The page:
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State of the art paper on development of electric porcelain insulators from Ugandan raw materials
KTH, School of Industrial Engineering and Management (ITM), Materials Science and Engineering, Mechanical Metallurgy.
KTH, School of Industrial Engineering and Management (ITM), Materials Science and Engineering, Mechanical Metallurgy.
(English)Manuscript (preprint) (Other academic)
National Category
Chemical Engineering
Identifiers
URN: urn:nbn:se:kth:diva-5865OAI: oai:DiVA.org:kth-5865DiVA: diva2:10386
Note
QC20100706Available from: 2006-05-31 Created: 2006-05-31 Last updated: 2010-11-22Bibliographically approved
In thesis
1. Assessment of ceramic raw materials in Uganda for electrical porcelain
Open this publication in new window or tab >>Assessment of ceramic raw materials in Uganda for electrical porcelain
2006 (English)Licentiate thesis, comprehensive summary (Other scientific)
Abstract [en]

Clay, quartz and feldspar are widely available in Uganda. The location and properties of various clay deposits are reported in the literature, but little is reported on feldspar and quartz deposits. In this work an extended literature on ceramics and porcelains in particular, is documented. Samples from two deposits of feldspar and two deposits of quartz are characterised and found to possess requisite properties for making porcelain insulators. Sample porcelain bodies are made from materials collected from selected deposits using different mixing proportions of clay, feldspar and quartz. Their properties in relation to workability, firing temperature, dielectric and bending strengths are studied. It is found that a mixture consisting of 30% Mutaka kaolin, 15% Mukono ball clay, 30% Mutaka feldspar and 25% Lido beach flint yields a body with highest mechanical strength (72MPa) and dielectric strength (19kV/mm) when fired at 1250°C. The strength (both mechanical and dielectric) is found to decrease with increasing firing temperature. At high firing temperatures, the undissolved quartz in the body decreased, the glass content increases and pores are formed. Mullite content on the other hand does not change at temperatures above 1200°C but there are significant differences in the morphologies of the mullite crystals in the samples. Optimum mechanical and electrical properties are found at maximum virtification and a microstructure showing small closely packed mullite needles.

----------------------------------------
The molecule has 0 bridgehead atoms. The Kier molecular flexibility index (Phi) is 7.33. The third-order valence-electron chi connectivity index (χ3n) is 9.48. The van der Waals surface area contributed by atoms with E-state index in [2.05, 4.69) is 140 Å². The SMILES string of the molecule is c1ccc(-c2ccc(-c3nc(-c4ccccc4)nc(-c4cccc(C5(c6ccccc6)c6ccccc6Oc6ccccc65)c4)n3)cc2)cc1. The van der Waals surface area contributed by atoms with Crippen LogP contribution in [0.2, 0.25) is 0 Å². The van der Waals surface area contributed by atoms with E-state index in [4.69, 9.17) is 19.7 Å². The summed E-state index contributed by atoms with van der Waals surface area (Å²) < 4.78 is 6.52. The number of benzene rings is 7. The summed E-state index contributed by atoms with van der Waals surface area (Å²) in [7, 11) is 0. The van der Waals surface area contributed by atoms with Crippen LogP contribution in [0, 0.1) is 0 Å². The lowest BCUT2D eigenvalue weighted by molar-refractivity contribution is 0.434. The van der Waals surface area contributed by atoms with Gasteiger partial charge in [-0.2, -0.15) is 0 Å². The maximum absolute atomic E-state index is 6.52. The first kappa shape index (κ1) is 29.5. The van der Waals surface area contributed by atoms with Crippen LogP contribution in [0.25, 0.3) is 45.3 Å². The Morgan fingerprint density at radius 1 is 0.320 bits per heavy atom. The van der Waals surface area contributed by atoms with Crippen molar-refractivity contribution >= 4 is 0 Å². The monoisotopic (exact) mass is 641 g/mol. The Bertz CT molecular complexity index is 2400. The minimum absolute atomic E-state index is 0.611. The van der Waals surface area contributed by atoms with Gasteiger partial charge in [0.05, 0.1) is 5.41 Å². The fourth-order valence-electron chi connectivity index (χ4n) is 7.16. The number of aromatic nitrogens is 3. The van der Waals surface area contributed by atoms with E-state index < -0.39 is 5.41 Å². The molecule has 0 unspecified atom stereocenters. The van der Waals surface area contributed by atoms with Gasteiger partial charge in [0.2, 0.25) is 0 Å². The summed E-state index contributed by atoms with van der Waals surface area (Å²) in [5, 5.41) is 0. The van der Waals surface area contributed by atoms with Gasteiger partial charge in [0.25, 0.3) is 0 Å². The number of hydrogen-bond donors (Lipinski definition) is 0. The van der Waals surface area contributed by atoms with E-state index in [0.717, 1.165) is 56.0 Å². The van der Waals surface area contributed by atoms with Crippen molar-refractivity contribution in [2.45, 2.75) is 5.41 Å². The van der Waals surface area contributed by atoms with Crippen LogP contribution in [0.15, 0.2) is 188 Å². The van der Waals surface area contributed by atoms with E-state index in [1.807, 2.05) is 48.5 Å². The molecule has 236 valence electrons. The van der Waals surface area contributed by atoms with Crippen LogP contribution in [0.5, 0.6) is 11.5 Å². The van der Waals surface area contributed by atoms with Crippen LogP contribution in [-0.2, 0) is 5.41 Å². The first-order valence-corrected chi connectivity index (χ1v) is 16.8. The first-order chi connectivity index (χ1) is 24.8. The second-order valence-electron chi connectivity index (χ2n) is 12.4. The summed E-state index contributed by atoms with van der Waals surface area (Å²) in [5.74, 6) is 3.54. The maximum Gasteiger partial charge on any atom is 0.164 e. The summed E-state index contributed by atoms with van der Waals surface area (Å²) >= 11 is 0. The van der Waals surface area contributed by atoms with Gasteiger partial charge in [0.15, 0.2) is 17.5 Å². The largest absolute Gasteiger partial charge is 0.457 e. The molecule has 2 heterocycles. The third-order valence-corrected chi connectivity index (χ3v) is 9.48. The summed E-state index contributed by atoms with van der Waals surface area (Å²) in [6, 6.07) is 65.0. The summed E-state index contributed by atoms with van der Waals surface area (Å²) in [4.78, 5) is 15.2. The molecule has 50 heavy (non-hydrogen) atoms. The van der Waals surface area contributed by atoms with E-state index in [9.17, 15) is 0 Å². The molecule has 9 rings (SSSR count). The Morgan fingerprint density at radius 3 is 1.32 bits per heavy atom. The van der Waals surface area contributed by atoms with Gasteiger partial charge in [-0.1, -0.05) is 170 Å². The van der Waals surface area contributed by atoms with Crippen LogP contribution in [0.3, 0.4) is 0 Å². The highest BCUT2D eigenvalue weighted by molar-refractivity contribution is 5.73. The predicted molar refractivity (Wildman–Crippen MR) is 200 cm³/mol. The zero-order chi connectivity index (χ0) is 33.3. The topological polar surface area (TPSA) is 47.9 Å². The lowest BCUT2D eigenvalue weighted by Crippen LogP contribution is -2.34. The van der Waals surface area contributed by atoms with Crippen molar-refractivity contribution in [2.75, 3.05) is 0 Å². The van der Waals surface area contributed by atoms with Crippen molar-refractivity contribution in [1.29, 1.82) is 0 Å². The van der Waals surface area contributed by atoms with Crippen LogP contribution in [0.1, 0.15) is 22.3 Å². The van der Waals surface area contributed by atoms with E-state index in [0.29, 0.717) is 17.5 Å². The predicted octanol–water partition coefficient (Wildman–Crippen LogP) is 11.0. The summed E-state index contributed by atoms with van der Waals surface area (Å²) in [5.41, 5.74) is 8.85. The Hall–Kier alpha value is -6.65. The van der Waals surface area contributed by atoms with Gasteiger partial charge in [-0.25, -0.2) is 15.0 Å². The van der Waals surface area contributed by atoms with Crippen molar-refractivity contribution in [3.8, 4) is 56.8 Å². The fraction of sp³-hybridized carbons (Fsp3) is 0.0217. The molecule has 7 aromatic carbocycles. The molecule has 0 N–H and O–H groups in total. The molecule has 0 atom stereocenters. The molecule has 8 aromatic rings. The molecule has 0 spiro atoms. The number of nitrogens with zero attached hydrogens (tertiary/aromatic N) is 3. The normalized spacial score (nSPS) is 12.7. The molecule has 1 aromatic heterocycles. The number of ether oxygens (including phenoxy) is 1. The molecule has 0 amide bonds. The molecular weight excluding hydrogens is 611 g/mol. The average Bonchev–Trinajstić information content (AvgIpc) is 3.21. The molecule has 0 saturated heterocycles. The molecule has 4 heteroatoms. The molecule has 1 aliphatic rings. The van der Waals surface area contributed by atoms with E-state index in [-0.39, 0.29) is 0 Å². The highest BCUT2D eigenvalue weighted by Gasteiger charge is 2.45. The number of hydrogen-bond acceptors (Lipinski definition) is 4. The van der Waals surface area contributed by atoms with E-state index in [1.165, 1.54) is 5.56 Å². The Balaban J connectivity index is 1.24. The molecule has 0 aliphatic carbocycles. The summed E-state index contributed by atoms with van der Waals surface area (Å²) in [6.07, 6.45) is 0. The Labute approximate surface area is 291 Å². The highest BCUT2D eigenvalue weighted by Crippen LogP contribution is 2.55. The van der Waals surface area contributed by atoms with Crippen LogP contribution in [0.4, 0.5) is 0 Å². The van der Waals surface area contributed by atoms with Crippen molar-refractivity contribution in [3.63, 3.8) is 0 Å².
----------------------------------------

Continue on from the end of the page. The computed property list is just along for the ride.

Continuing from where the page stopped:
Place, publisher, year, edition, pages
Stockholm: KTH, 2006. ii, 20 p.
Series
KTH/MSE--06/45--SE+MEK/AVH
Keyword
porcelain, characterisation, bending strength, dielectric strength, Uganda
National Category
Chemical Engineering
Identifiers
urn:nbn:se:kth:diva-4013 (URN)91-7178-408-X (ISBN)
Presentation
2006-06-02, Konferensrum K408, KTH, Brinellvägen 23, Stockholm, 10:00
Opponent
Supervisors
Note
QC 20101122Available from: 2006-05-31 Created: 2006-05-31 Last updated: 2010-11-22Bibliographically approved

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Citation style
  • apa
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More styles
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More languages
Output format
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